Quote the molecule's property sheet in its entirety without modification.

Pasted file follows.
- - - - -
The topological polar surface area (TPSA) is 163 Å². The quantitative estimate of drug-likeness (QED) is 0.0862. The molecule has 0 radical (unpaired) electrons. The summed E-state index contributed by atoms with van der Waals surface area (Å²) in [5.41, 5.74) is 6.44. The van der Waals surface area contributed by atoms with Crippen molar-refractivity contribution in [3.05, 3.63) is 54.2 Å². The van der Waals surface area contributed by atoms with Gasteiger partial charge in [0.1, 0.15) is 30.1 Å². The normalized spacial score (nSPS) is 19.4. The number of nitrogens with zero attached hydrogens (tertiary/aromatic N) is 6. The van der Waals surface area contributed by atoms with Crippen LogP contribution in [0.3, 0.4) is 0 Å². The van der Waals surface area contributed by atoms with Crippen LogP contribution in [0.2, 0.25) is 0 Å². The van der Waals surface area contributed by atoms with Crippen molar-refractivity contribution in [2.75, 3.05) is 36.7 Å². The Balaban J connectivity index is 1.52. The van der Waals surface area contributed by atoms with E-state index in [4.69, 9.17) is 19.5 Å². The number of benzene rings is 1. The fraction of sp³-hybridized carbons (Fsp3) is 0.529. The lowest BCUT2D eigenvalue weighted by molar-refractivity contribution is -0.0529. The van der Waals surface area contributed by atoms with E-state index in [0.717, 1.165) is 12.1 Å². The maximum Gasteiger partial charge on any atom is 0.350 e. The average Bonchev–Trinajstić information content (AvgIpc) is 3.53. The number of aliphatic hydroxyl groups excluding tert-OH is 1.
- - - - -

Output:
The topological polar surface area (TPSA) is 163 Å². The quantitative estimate of drug-likeness (QED) is 0.0862. The molecule has 0 radical (unpaired) electrons. The summed E-state index contributed by atoms with van der Waals surface area (Å²) in [5.41, 5.74) is 6.44. The van der Waals surface area contributed by atoms with Crippen molar-refractivity contribution in [3.05, 3.63) is 54.2 Å². The van der Waals surface area contributed by atoms with Gasteiger partial charge in [0.1, 0.15) is 30.1 Å². The normalized spacial score (nSPS) is 19.4. The number of nitrogens with zero attached hydrogens (tertiary/aromatic N) is 6. The van der Waals surface area contributed by atoms with Crippen LogP contribution in [0.3, 0.4) is 0 Å². The van der Waals surface area contributed by atoms with Crippen LogP contribution in [0.2, 0.25) is 0 Å². The van der Waals surface area contributed by atoms with Crippen molar-refractivity contribution in [2.75, 3.05) is 36.7 Å². The Balaban J connectivity index is 1.52. The van der Waals surface area contributed by atoms with E-state index in [4.69, 9.17) is 19.5 Å². The number of benzene rings is 1. The fraction of sp³-hybridized carbons (Fsp3) is 0.529. The lowest BCUT2D eigenvalue weighted by molar-refractivity contribution is -0.0529. The van der Waals surface area contributed by atoms with E-state index in [0.717, 1.165) is 12.1 Å². The maximum Gasteiger partial charge on any atom is 0.350 e. The average Bonchev–Trinajstić information content (AvgIpc) is 3.53. The number of aliphatic hydroxyl groups excluding tert-OH is 1.